Vital StatisticsJoe and Frédérique Grim, Manuel Fillon and Mary Jackson
3.8 miles roundtrip
1387 feet gain (14% avg. grade)
The TripWe started the hike from the new Lumpy Ridge Trailhead (N40.39655 W105.51315, WGS84) and were surprised to find that there were only two other cars than our own. As we were driving up, it was just starting to snow, but at the same time, the sky was just starting to have gaps of blue. Over the next hour and five minutes, we hiked up the icy Gem Lake Trail all the way to Gem Lake (N40.41106 W105.50360), where we had a very nice relaxing lunch on some rocks on the far side of the lake: mostly out of the wind and by that time, mostly under sunshine.
After lunch, we continued north on the Gem Lake Trail a short ways, before cutting off trail (N40.41235 W105.50291) to make our way around the north side of ‘Middle Gemstone’. There on the north side the snow was quite deep, as we sunk in to our knees in many places. As we got around to the northwest side of the gap between ‘Middle and West Gemstones’ (N40.41301 W105.50472), the snow was deep enough that it was over our knees, as we trudged up toward the 6 foot-wide gap between the two peaks. It was the type of snow where a 165 pound man could have walked on top; unfortunately, I’m 170 pounds. So with each and every step I had to raise my foot up out of the deep snow, lean forward and push with that leg to get myself up on top of the snow (we left our poles at the car …) and just as I put my entire weight on that leg, I would fall through.
Eventually, we got up to the gap (N40.41254 W105.50500) and Frédérique scouted out how things looked for climbing on the south side, while I scouted on the north side. Her side ended up being easier and had a lot less snow, so we went her way. From the gap, we had to drop down a little to a place (N40.41228 W105.50521) where we could climb up the steep sides of the canyon. Everyone but me left their packs there. We then climbed up a short ways to a sort of ledge (N40.41240 W105.50530), but Mary decided she would prefer not to try it and stay behind. From there, we made our way around to the south side of the peak (N40.41212 W105.50609), where we could see almost all the way up to the summit. It was a straightforward, continuous class 3 climb most of the way to the top. At one point we reached a place where Frédérique had a very hard time pulling herself up. Fearing that there would be a lot more to come, she opted to wait there for us. Unfortunately for her, there wasn’t anything harder for the rest of the way up, so we’ll have to do it again another time so she can make it to the summit. When Manuel and I finally made it just below the summit, we encountered a class 4 climb to the very top with hardly any holds. Manuel said he was done there, but I wanted to see if I could find a way up. I worked my way along the rock, trying to find any weakness or crack I was willing to try unroped, but didn’t see anything. I then worked my way around the west side of the rock, trying to find another way up. To my pleasant surprise, there was a much easier ascent on the north side. I talked Manuel into trying it too and he joined me on the top. The views from here were great in all directions; I particularly enjoyed the views to the north, where I could see Sheep Mountain that we had climbed two weeks earlier. It was also neat to look down upon the two lower ‘Gemstones’ and know that Gem Lake was tucked in between them. I’ve climbed ‘East Gemstone’ in the past, so now I will have to do the middle one to make it complete.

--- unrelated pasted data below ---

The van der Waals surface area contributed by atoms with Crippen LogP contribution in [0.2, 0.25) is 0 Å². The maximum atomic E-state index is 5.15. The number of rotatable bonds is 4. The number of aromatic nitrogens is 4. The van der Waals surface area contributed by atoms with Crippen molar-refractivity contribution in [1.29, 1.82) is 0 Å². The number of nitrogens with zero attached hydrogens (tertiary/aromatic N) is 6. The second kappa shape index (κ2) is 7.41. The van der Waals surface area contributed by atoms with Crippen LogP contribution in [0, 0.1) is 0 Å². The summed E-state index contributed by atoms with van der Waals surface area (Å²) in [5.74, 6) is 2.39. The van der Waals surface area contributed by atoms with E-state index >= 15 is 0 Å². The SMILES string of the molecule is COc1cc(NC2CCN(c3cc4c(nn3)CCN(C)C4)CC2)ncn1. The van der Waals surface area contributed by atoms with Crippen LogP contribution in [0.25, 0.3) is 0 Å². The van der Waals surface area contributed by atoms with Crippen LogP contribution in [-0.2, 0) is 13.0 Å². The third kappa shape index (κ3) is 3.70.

Manuel and I didn’t stay too long at the summit, so we could get back down to our lovely wives. We picked up Frédérique on the way and when we made it back down to our packs, Manuel had to wake Mary up from a little nap. From there, we descended down the widening gap to the south. The descent was steep and rocky, but all class 3 or easier. At the bottom we found ourselves in a nice valley full of aspens (N40.41100 W105.50690). It was an easy hike through the valley, as we headed south and we soon reached the trail, interestingly right at Paul Bunyan’s Boot (N40.40859 W105.50581). We then followed the icy trail back down to the trailhead.
This was yet another great hike and one worth doing again.